11
\$\begingroup\$

I have trouble understanding how to deal with Aspects implying a resistance or immunity to a given category of attacks.

Let's say for example a dragon has the Aspect Can Withstand the Hottest Flames or something similar that implies he is resistant to fire. Should he invoke that Aspect every time he is attacked by a fire attack? In that case, what happens when he runs out of Fate Points, is he not resistant to Fire anymore?

Similarly, what about a character immune to fire? Is he immune only as long as he has Fate Points? Or are all fire attacks simply unable to cause damage?

And finally, is it even pertinent to use Aspects for this kind of Resistance/Immunity, or would it be better handled through Stunts?

\$\endgroup\$
15
\$\begingroup\$

For resistance to fire:

It's pretty straightforward to use stunts and extras.

Because I am a dragon, I have armor:2 against heat-based attacks.

or

Because I am a dragon, I have +2 to defence rolls against fire.

If you go this route, then stress and consequences you do take will probably represent an attack finally penetrating your resistance. This is no different than using a Kevlar vest with armor:2 to reduce stress from a bullet, or a bonus to Physique defence representing your ability to get punched and keep on coming.

But what about immunity to fire, you ask?

Here's the deal: Aspects can make you immune to fire, but they probably shouldn't make you immune to stress from fire attacks. It's a matter of exploiting the fact that stress is not damage, and consequences aren't damage either (though they can be). (For an experimental way to represent immunity through stunts/extras, see this answer.)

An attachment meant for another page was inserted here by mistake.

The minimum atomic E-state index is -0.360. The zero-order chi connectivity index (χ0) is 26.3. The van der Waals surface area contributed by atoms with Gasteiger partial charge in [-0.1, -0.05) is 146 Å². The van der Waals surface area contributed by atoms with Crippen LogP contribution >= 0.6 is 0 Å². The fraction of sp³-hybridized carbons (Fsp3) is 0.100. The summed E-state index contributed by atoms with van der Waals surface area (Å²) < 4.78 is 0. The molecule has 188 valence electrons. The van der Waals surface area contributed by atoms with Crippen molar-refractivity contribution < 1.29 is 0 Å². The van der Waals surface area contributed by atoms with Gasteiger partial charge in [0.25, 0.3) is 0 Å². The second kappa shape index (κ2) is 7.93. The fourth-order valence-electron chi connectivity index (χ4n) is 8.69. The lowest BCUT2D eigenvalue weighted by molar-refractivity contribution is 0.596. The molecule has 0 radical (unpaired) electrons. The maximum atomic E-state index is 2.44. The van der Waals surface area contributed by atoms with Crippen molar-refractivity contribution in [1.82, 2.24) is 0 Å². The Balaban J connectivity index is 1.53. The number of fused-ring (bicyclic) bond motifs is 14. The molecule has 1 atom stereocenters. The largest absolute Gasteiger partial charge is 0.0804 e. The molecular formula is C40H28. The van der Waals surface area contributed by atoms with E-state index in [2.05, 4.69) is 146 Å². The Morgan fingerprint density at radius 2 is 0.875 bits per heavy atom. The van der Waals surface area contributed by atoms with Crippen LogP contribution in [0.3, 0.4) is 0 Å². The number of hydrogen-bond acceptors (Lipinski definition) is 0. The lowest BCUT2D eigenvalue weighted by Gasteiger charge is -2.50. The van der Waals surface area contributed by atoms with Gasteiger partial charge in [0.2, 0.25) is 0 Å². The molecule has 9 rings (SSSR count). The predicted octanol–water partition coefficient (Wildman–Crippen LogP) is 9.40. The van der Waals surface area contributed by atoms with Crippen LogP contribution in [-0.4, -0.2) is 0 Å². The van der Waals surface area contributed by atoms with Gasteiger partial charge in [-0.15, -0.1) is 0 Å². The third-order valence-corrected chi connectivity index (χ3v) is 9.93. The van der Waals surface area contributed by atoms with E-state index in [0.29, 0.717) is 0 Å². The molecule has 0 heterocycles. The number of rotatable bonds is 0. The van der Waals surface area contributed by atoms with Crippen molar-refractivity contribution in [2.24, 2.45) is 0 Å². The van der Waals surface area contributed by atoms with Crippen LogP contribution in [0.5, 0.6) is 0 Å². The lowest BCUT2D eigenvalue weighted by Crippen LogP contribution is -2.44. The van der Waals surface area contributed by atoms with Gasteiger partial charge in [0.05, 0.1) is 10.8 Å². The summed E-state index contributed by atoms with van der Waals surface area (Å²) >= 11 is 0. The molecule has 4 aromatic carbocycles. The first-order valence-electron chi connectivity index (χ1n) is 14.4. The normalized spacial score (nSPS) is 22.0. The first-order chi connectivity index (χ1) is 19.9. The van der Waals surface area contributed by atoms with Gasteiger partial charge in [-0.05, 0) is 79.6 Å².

Stress is "the ephemeral toll of participating in a conflict," while consequences are "injury and trauma you just can't shake off after the dust settles" (emphasis mine).

Thus if you're immune to fire, taking stress from a fire attack represents your ability to keep the fire in the scene from impacting the narrative in ways you don't like. Once you start taking consequences, that means you didn't prevent the fire attacks from doing bad things which cause you lasting trauma or drama: Accused of arson is just as valid a lasting consequence as Covered in burns, and probably more leads to more interesting story.

If this seems esoteric or weird--it kinda is!

Stress and consequences have spawned several questions about their relationship to hit points (or lack thereof). To try and wrap our head around it in this context, let's look at an extreme example of immunity to damage: Superman.

We shouldn't just give him a high rank in Physique and call it a day, because Superman isn't just good at avoiding damage: most of the time he actually can't get hurt even if he wanted to, and skill rolls are set up to fail regularly. We could give him a stunt or an extra to make him immune to physical stress, but that seems dishonest to the character concept: Supes gets thrown around, punched through buildings, and thrown into space. He's vulnerable to physical stress, he just doesn't bruise or bleed because of it.

But with an aspect like The last Kryptonian, Superman is narratively immune to nearly all physical damage.